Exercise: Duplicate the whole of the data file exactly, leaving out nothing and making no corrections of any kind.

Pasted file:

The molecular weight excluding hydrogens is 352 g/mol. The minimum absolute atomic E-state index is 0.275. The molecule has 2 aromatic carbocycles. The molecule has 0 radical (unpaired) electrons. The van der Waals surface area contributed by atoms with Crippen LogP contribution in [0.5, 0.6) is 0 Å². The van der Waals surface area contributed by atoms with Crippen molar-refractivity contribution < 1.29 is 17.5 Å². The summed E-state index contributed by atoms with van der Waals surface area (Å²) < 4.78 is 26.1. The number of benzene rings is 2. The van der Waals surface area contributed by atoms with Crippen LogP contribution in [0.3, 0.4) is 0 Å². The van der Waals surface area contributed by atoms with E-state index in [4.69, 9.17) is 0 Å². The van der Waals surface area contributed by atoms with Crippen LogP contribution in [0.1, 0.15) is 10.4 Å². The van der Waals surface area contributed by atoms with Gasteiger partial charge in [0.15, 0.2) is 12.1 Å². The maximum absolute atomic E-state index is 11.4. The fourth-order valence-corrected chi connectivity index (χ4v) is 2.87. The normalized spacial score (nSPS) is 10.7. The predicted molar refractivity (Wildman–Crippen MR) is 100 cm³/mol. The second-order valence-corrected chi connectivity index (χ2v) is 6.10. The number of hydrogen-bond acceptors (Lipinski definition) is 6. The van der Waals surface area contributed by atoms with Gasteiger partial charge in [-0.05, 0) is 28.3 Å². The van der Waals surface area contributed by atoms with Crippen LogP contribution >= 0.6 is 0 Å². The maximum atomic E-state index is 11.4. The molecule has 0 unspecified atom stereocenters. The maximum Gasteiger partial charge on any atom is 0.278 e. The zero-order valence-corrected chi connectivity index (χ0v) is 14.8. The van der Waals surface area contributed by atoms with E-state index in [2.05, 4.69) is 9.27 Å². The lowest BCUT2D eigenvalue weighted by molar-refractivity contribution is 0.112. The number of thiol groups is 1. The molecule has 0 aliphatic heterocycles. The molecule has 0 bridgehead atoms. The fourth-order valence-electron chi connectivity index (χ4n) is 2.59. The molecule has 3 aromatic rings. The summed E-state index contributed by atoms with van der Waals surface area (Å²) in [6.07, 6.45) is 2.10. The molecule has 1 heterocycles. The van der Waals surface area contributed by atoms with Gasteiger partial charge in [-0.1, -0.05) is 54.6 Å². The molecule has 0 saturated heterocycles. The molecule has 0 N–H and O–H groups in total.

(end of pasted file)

The molecular weight excluding hydrogens is 352 g/mol. The minimum absolute atomic E-state index is 0.275. The molecule has 2 aromatic carbocycles. The molecule has 0 radical (unpaired) electrons. The van der Waals surface area contributed by atoms with Crippen LogP contribution in [0.5, 0.6) is 0 Å². The van der Waals surface area contributed by atoms with Crippen molar-refractivity contribution < 1.29 is 17.5 Å². The summed E-state index contributed by atoms with van der Waals surface area (Å²) < 4.78 is 26.1. The number of benzene rings is 2. The van der Waals surface area contributed by atoms with Crippen LogP contribution in [0.3, 0.4) is 0 Å². The van der Waals surface area contributed by atoms with E-state index in [4.69, 9.17) is 0 Å². The van der Waals surface area contributed by atoms with Crippen LogP contribution in [0.1, 0.15) is 10.4 Å². The van der Waals surface area contributed by atoms with Gasteiger partial charge in [0.15, 0.2) is 12.1 Å². The maximum absolute atomic E-state index is 11.4. The fourth-order valence-corrected chi connectivity index (χ4v) is 2.87. The normalized spacial score (nSPS) is 10.7. The predicted molar refractivity (Wildman–Crippen MR) is 100 cm³/mol. The second-order valence-corrected chi connectivity index (χ2v) is 6.10. The number of hydrogen-bond acceptors (Lipinski definition) is 6. The van der Waals surface area contributed by atoms with Gasteiger partial charge in [-0.05, 0) is 28.3 Å². The van der Waals surface area contributed by atoms with Crippen LogP contribution >= 0.6 is 0 Å². The maximum atomic E-state index is 11.4. The molecule has 0 unspecified atom stereocenters. The maximum Gasteiger partial charge on any atom is 0.278 e. The zero-order valence-corrected chi connectivity index (χ0v) is 14.8. The van der Waals surface area contributed by atoms with E-state index in [2.05, 4.69) is 9.27 Å². The lowest BCUT2D eigenvalue weighted by molar-refractivity contribution is 0.112. The number of thiol groups is 1. The molecule has 0 aliphatic heterocycles. The molecule has 0 bridgehead atoms. The fourth-order valence-electron chi connectivity index (χ4n) is 2.59. The molecule has 3 aromatic rings. The summed E-state index contributed by atoms with van der Waals surface area (Å²) in [6.07, 6.45) is 2.10. The molecule has 1 heterocycles. The van der Waals surface area contributed by atoms with Gasteiger partial charge in [-0.1, -0.05) is 54.6 Å². The molecule has 0 saturated heterocycles. The molecule has 0 N–H and O–H groups in total.